Drug release from the nanosuspension formulations was studied using an 8 station dissolution test apparatus (Electro lab TDT 08L) employing a USP II type paddle stirrer at a speed of 50 rpm and 37±1 °c. The dissolution medium consisted of a phosphate buffer of pH 6.8 (900 ml). The drug release from various nanosuspension formulations at pre-specified time intervals was measured from the developed and validated method by UV visible spectrophotometer (Systronics 2202). The dissolution experiments were conducted in triplicate. The dissolution data were fitted into various release kinetics like zero order, first order, Higuchi, and Peppas models to describe various release patterns [18, 19].

Attenuated total reflectance studies

The pure Eprosartan mesylate powder was taken and the ATR spectrum was recorded in Bruker instrument, which was compared to that of reference, and the ATR spectrum of final formulation was recorded priory to identify the compatibility issues between the API and selected excipients.

Differential scanning calorimetry

DSC scan of the pure drug was conducted using an automatic thermal analyzer system, accurately weighed about 5 mg of Eprosartan Mesylate was transferred and the scans were recorded. The entire samples were run at a scanning rate of 10˚C/min from 25-250˚C. The DSC was conducted for final formulation also to identify the compatibility issues [20].


Particle size

All the formulations prepared were in the nanoparticles range and the best formulation i.e. E12 showed particle size of 81-95 nm were shown in table 2 and fig. 1, the satisfactory zeta potential of 55.1±1 mv (fig. 2) and percentage drug entrapped was 94.51.

Table 2: Evaluation parameters for eprosartan nanosuspension

Formulation Particle size (nm) Zeta Potential (mv)# % Drug entrapped
E1 321-347 10.4±1 88.51
E2 331-321 12.2±2 85.41
E3 391-314 12.2±2 86.42
E4 265-284 10.5±3 87.28
E5 158-178 41.2±1 81.24
E6 167-148 41.2±3 83.66
E7 191-205 43.2±2 81.24
E8 101-124 41.2±2 82.57
E9 100-128 45.2±1 92.64
E10 121-134 42.2±1 90.24
E11 98-104 52.4±3 93.47
E12 81-95 55.1±1 94.51

# mean±SD, n=3

Fig. 1: SEM image of eprosartan mesylate nanosuspension (E12)

Fig. 2: Zeta potential graph of eprosartan mesylate nanosuspension (E12)

In vitro dissolution studies

The drug release from various formulations was shown in fig. 3, 4, 5 and the drug release characteristics are shown in table 3. The drug release profiles showed different values; the formulations prepared with varied concentrations Eudragit L 100 i.e. E9, E10, E11 and E12 showed percent drug release of 100.01±2.04, 99.21±2.73, 98.41±2.04, 99.53±1.98 at the end of 7th, 8th, 10th and 12th hour respectively. Based on the above release pattern the E12 the formulation prepared with 2 % of Eudragit L 100 showed a release pattern according to the prescribed limits.

The entire dissolution data is fitted into various kinetic models to describe the release mechanisms. The zero-order kinetic model shows the correlation coefficient r2 values in the range of 0.9336 to 0.9856, indicating the drug release mechanism followed zero-order kinetics. The first order r2 lies in the range of 0.7703 to 0.9405 indicating that the drug release followed zero-order kinetics. The r2 values of the Higuchi model range from 0.9494 to 0.9941, indicating the drug release mechanism is diffusion. The n value of Peppas kinetics showed the majority lies in the range of 0.5–1 indicating nonfickian form of diffusion. Based on the above all parameters the E12 was selected as the best formulation and proceeded for further studies.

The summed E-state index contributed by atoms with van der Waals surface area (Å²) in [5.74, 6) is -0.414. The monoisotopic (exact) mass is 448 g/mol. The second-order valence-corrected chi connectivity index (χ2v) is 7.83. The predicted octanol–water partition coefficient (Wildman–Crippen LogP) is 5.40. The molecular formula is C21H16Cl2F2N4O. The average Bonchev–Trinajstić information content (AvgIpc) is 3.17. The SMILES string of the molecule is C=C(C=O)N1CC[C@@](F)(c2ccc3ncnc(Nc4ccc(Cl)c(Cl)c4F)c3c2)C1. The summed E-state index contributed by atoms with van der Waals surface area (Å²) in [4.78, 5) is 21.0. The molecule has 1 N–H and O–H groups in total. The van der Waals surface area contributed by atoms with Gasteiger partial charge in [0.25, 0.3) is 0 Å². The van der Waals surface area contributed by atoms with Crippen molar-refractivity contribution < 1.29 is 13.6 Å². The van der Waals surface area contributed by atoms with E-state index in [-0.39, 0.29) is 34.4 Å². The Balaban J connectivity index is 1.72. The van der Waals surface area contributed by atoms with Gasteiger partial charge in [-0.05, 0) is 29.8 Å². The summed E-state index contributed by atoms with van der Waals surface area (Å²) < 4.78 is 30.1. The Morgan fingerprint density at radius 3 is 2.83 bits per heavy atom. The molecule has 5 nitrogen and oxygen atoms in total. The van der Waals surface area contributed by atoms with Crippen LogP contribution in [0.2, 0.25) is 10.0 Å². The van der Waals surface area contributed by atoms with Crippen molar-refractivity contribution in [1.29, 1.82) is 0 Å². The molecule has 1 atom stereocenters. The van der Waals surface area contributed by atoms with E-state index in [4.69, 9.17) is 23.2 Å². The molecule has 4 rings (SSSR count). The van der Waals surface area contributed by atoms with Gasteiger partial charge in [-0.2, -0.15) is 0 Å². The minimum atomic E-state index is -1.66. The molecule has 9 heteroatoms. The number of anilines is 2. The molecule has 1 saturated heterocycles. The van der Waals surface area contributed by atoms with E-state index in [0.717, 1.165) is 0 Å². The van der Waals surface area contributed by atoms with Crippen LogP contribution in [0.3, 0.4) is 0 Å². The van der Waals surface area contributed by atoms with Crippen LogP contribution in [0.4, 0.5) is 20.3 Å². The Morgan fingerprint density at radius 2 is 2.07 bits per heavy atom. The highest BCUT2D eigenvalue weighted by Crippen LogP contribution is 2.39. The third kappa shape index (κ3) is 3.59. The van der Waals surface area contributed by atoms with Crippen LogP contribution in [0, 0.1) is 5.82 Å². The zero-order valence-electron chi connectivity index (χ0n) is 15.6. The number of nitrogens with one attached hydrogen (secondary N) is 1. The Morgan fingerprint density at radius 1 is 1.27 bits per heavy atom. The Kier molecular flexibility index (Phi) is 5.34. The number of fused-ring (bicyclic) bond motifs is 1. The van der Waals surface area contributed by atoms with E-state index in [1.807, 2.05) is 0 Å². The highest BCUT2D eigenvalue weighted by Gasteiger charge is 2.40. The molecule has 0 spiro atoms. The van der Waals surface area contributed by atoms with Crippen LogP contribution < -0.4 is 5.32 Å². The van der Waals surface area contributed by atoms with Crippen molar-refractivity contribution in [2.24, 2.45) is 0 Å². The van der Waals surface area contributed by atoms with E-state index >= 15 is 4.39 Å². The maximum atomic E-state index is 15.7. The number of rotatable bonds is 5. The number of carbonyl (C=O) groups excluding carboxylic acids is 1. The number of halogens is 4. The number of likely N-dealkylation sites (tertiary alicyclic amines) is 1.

The Nanoprecipitation method was successfully employed and a stabilized nanosuspension was formed by using the polymers were reported in various studies [11].

Fig. 3: Drug release plot of eprosartan mesylate from formulations prepared with PVP K30 (mean±SD; n=6)

Fig. 4: Drug release plot of eprosartan mesylate from formulations prepared with HPMC K 15 M (mean±SD; n=6)

Fig. 5: Drug release plot of eprosartan mesylate from formulations prepared with Eudragit L 100 (mean±SD; n=6)

Table 3: Release characteristics of eprosartan nanosuspension formulations

Formulation code Correlation coefficient values (R2) Diffusion exponent (n) value of peppas
Zero-order First-order Higuchi’s model Peppas model
E1 0.9363 0.9168 0.9707 0.9230 0.48
E2 0.9702 0.7850 0.9494 0.9200 0.58
E3 0.9766 0.8893 0.9639 0.9548 0.58
E4 0.9839 0.7824 0.9702 0.9883 0.66
E5 0.9336 0.8534 0.9941 0.9861 0.50
E6 0.9752 0.8672 0.9740 0.9804 0.61
E7 0.9810 0.7730 0.9657 0.9783 0.62
E8 0.9699 0.8241 0.9770 0.9880 0.62
E9 0.9353 0.9405 0.9765 0.9396 0.48
E10 0.9796 0.8488 0.9453 0.9443 0.64
E11 0.9758 0.7703 0.9628 0.9560 0.58
E12 0.9856 0.9093 0.9672 0.9872 0.67

Fig. 6: ATR Spectrum of eprosartan and along with excipients, *A = Pure eprosartan, B = combination of eprosartan along with excipients

Fig. 7: DSC Thermogram of Eprosartan and along with excipients, *A = Pure Eprosartan, B = combination of Eprosartan along with excipients

Attenuated total reflectance studies

ATR spectrums of Pure Eprosartan mesylate and the final formulation are shown in fig. 6. From these graphs, it is clear that there are no interactions between the excipients and the drug, as there are no variations in the spectra.

Differential scanning calorimetry

DSC scans of pure drug Eprosartan as in fig. 7, indicated the melting point at 249.2 °C and the final formulation also shows the characteristic peak at 250.2 °C showing no major shift in peaks indicating the compatibility of the polymers.


Nanosuspension of Eprosartan mesylate was successfully prepared by using the precipitation method. Among all the formulations, E12 prepared with Eudragit RL100 at 2.0% concentration showed a better release pattern and satisfactory zeta potential and particle size. The prepared formulations showed satisfactory dissolution and other evaluation characteristics. Hence the Eprosartan mesylate nanosuspension can be conveniently administered as an oral drug delivery system.


The authors are thankful to J. B. Chemical and Pharmaceuticals Ltd, Mumbai, for their generous gift samples. The authors are also thankful to Acharya Nagarjuna University, Guntur.




Mr. M. Santhosh Raja the guarantor of this study, has designed, carried out the experiment, analyzed the results, and contributed in the preparation and revision of the manuscript. Dr. K. Venkataramana has designed, supervised the experimental process, and reviewed the manuscript.


The authors declare no conflict of interest.